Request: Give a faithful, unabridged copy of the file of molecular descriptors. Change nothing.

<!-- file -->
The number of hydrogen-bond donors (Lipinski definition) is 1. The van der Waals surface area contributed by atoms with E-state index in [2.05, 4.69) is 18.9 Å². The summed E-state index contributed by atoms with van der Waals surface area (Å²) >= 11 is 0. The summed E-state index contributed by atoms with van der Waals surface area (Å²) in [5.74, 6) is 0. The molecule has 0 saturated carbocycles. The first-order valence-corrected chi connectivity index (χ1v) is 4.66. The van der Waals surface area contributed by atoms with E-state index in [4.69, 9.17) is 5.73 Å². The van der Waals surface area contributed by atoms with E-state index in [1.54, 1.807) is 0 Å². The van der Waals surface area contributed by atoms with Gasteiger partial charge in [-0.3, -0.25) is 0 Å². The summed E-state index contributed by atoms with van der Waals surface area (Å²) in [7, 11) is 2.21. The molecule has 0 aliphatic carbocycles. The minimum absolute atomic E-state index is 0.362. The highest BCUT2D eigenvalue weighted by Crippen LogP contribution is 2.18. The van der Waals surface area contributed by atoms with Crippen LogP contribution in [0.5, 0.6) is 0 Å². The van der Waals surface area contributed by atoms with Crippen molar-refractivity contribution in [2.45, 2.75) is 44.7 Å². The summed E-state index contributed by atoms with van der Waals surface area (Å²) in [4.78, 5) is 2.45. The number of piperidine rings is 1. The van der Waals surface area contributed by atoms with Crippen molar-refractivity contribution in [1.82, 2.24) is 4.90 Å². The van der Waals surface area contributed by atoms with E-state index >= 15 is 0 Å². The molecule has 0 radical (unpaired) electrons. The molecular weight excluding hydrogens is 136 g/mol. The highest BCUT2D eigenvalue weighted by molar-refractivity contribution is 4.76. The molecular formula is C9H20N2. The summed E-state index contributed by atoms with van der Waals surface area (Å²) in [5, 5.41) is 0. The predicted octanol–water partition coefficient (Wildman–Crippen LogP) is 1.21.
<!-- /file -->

The number of hydrogen-bond donors (Lipinski definition) is 1. The van der Waals surface area contributed by atoms with E-state index in [2.05, 4.69) is 18.9 Å². The summed E-state index contributed by atoms with van der Waals surface area (Å²) >= 11 is 0. The summed E-state index contributed by atoms with van der Waals surface area (Å²) in [5.74, 6) is 0. The molecule has 0 saturated carbocycles. The first-order valence-corrected chi connectivity index (χ1v) is 4.66. The van der Waals surface area contributed by atoms with E-state index in [4.69, 9.17) is 5.73 Å². The van der Waals surface area contributed by atoms with E-state index in [1.54, 1.807) is 0 Å². The van der Waals surface area contributed by atoms with Gasteiger partial charge in [-0.3, -0.25) is 0 Å². The summed E-state index contributed by atoms with van der Waals surface area (Å²) in [7, 11) is 2.21. The molecule has 0 aliphatic carbocycles. The minimum absolute atomic E-state index is 0.362. The highest BCUT2D eigenvalue weighted by Crippen LogP contribution is 2.18. The van der Waals surface area contributed by atoms with Crippen LogP contribution in [0.5, 0.6) is 0 Å². The van der Waals surface area contributed by atoms with Crippen molar-refractivity contribution in [2.45, 2.75) is 44.7 Å². The summed E-state index contributed by atoms with van der Waals surface area (Å²) in [4.78, 5) is 2.45. The number of piperidine rings is 1. The van der Waals surface area contributed by atoms with Crippen molar-refractivity contribution in [1.82, 2.24) is 4.90 Å². The van der Waals surface area contributed by atoms with E-state index >= 15 is 0 Å². The molecule has 0 radical (unpaired) electrons. The molecular weight excluding hydrogens is 136 g/mol. The highest BCUT2D eigenvalue weighted by molar-refractivity contribution is 4.76. The molecular formula is C9H20N2. The summed E-state index contributed by atoms with van der Waals surface area (Å²) in [5, 5.41) is 0. The predicted octanol–water partition coefficient (Wildman–Crippen LogP) is 1.21.